Tuesday, August 20, 2013

Music Review: "Mater Eucharistiae" by Dominican Sisters of Mary Mother of the Eucharist

After the beautiful "Angels and Saints at Ephesus", I couldn't wait to review "Mater Eucharistiae"... and it certainly lives up to the quality and beauty of the Sisters' earlier CD's.

  The hymns truly epitomize the CD title...they focus on Mary and/or the Eucharist.  They bring the listener closer to the Lord.  

Most of it is in Latin, and there are a couple of English hymns.  

Their singing is as beautiful as ever, but this CD stands out for me...it is the most prayer-like of their CD's, yet it delivers the crystal-like quality we've come to expect from the Sisters.  

Many of the hymns were either new or unfamiliar,  but there were a couple of classics like "Te Deum", "Adoro Te" and "Salve Regina".

A beautiful CD!


Movie Review: Paranoia - PG13

Harrison Ford and Gary Oldman are two billionaires at war  in the tech industry.

 Iam Hemsworth is Adam Cassidy, who gets caught in the middle of their feud. At first, Adam thinks he has come upon a great opportunity, but he soon finds that he is simply a pawn in their feud.  

There are  a few well-known names such as Ford, Oldman and Richard Dreyfus.  

The story is well written, with a few twists to keep you guessing.  

Adam has to make several choices along the way about loyalty and priorities.  

A real thriller that will keep you on the edge of your seat  

Content warning: 1 brief bed scene (no nudity)  

Friday, August 16, 2013

Book Review: Strange Gods

The First Commandment is probably the one of the ten that we worry about the least. “I am the Lord your God. You shall have no other gods before me.” After all, most of us haven’t spent time worshipping any of the Roman or Egyptian gods recently or paid homage to any pagan spirits. In Strange Gods: Unmasking the Idols in Everyday Life, Elizabeth Scalia, also known by her internet moniker “The Anchoress,” invites us to take a closer look at this long-neglected commandment and discover the ways we practicing Christians violate it on a daily basis. 

Scalia asks, “Do we stop to think of what it means to have something ‘before God?’ It means to put something ‘first,’ yes, but more fundamentally, it means to put something ‘in front’ of God . . . What is before God, then, is also before us; it stands between God and us; it separates us from him.”

We humans are rather self-interested creatures. We want to be noticed, to be “loved and valued.” We often want the world to revolve around us. In establishing the Ten Commandments, God understood our weakness. He provides the commandments to keep us in right relationship with both Him and others. He “gives commandments meant to save us from ourselves.”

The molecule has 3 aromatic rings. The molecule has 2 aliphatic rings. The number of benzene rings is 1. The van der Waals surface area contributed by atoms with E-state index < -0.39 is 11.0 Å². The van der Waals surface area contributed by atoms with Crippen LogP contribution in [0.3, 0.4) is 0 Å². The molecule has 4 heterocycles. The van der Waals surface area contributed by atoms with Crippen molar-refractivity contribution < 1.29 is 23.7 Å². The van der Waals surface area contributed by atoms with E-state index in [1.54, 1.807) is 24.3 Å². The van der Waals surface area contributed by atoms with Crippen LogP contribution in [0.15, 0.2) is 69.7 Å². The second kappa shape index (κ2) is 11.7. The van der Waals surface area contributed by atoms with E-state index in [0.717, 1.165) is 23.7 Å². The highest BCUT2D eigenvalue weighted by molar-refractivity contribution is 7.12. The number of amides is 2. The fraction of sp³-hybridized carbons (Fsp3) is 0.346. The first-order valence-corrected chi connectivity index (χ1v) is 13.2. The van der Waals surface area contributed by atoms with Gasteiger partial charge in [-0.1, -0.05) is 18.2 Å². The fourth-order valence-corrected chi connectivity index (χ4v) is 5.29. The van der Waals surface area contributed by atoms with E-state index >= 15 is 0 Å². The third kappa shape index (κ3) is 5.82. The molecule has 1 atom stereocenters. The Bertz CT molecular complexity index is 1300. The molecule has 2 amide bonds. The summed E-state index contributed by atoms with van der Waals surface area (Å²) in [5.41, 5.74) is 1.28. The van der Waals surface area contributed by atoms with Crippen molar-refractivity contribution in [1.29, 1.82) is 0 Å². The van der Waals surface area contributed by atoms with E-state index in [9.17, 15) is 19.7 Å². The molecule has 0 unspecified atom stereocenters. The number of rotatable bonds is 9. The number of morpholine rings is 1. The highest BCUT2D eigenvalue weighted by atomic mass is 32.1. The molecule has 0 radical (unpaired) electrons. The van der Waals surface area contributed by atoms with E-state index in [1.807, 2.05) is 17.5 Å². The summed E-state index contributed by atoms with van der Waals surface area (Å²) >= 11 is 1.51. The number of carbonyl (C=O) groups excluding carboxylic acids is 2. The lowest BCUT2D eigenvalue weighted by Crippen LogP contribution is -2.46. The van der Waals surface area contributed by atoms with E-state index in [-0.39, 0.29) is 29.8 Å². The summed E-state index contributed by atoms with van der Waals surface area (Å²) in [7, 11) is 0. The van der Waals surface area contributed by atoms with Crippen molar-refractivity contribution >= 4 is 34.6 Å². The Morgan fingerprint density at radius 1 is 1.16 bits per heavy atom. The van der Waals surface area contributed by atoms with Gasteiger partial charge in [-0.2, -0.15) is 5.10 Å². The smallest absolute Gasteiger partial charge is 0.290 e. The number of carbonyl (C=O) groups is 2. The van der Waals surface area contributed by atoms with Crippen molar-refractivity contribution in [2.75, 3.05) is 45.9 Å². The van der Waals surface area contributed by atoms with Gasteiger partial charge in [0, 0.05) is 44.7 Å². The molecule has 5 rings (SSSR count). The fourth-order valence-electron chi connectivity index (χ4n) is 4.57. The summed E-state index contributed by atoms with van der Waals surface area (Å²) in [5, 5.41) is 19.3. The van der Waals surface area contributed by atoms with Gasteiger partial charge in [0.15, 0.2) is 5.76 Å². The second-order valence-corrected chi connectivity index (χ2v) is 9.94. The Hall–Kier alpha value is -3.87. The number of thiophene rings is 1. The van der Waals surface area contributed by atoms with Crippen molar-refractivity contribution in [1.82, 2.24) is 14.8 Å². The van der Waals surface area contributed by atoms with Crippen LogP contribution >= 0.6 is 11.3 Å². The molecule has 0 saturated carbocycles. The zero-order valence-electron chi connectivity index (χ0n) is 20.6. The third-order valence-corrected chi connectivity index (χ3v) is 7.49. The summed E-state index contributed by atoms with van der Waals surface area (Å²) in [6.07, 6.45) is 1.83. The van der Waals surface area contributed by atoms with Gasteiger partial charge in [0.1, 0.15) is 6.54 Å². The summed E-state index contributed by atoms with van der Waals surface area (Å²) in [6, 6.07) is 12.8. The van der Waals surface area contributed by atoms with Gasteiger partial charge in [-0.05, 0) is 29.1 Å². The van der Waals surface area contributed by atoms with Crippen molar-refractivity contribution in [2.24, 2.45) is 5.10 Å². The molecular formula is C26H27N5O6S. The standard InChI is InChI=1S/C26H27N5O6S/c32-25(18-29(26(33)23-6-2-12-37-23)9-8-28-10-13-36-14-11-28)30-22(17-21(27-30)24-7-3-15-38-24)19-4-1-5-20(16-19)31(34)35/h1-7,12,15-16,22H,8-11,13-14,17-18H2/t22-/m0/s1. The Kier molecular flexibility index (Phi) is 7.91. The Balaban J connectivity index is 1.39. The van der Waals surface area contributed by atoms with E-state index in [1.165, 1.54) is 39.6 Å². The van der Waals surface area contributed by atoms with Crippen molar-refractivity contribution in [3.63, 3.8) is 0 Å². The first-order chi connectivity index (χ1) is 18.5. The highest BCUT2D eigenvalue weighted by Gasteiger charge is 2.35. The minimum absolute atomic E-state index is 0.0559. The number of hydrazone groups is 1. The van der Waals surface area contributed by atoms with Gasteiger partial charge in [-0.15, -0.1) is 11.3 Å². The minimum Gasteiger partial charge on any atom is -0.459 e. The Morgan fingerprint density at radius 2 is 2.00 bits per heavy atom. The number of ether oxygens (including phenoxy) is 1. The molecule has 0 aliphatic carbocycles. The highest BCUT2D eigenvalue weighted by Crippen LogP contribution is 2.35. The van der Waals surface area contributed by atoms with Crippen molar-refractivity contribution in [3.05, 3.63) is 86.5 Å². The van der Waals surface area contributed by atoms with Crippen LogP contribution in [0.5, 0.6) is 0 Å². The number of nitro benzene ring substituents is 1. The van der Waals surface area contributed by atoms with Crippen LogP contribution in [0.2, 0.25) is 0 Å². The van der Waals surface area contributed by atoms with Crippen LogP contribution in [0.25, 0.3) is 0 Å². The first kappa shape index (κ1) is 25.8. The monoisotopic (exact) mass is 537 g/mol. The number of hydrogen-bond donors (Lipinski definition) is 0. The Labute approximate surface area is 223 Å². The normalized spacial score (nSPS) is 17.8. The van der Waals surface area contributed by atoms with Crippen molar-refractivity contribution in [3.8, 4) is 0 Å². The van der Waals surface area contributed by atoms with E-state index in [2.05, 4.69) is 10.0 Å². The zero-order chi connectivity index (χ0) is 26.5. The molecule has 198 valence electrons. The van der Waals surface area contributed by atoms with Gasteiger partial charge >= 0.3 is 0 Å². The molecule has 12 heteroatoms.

Scalia makes the case that the First Commandment, “if obeyed, renders all of the others quite nearly moot . . . Look at me [God}, and let me love you, and you will have no need of the rest.” Scalia then explores the various idols in our everyday life. These include ourselves, ideas, prosperity, technology, coolness and sex, plans, and the causes we feel passionate about. We can even give in to idolatry when we become too focused on the one “correct” way to do liturgy or pray. In short, “nothing human is exempt from becoming an idol we will place before God.” We must always be vigilant. 

A mere human like the rest of us, Scalia is the first to acknowledge that she suffers from idolatry as much as anyone. With a profound sense of irony, she shares how even the writing of this particular book became an idol. 

After reading Strange Gods, one will never be able to look at the First Commandment in the same way. Scalia has written a thought-provoking tome that should be read by every Christian seeking to follow God’s laws.

Monday, August 5, 2013

Movie Review: The Wolverine - PG13

The Wolverine heads to Japan to say his goodbyes to an old friend who is very ill.  

Not only does the Wolverine have to battle several enemies while in Japan, but he is put at a disadvantage while doing so.

 One theme that is woven throughout the story is the issue of mortality and immortality.  

Hugh Jackman is very good in the role of the Wolverine.

  There is lots of action, and the story is well-written.  I enjoyed the dialogue,  and the way the  characters interact.

  There are a couple of excellent twists at the end that keep the story intriguing.

  Content warnings are violence, some gore and a 'morning after' type scene  (no nudity or sex scenes).

See it...you'll enjoy it.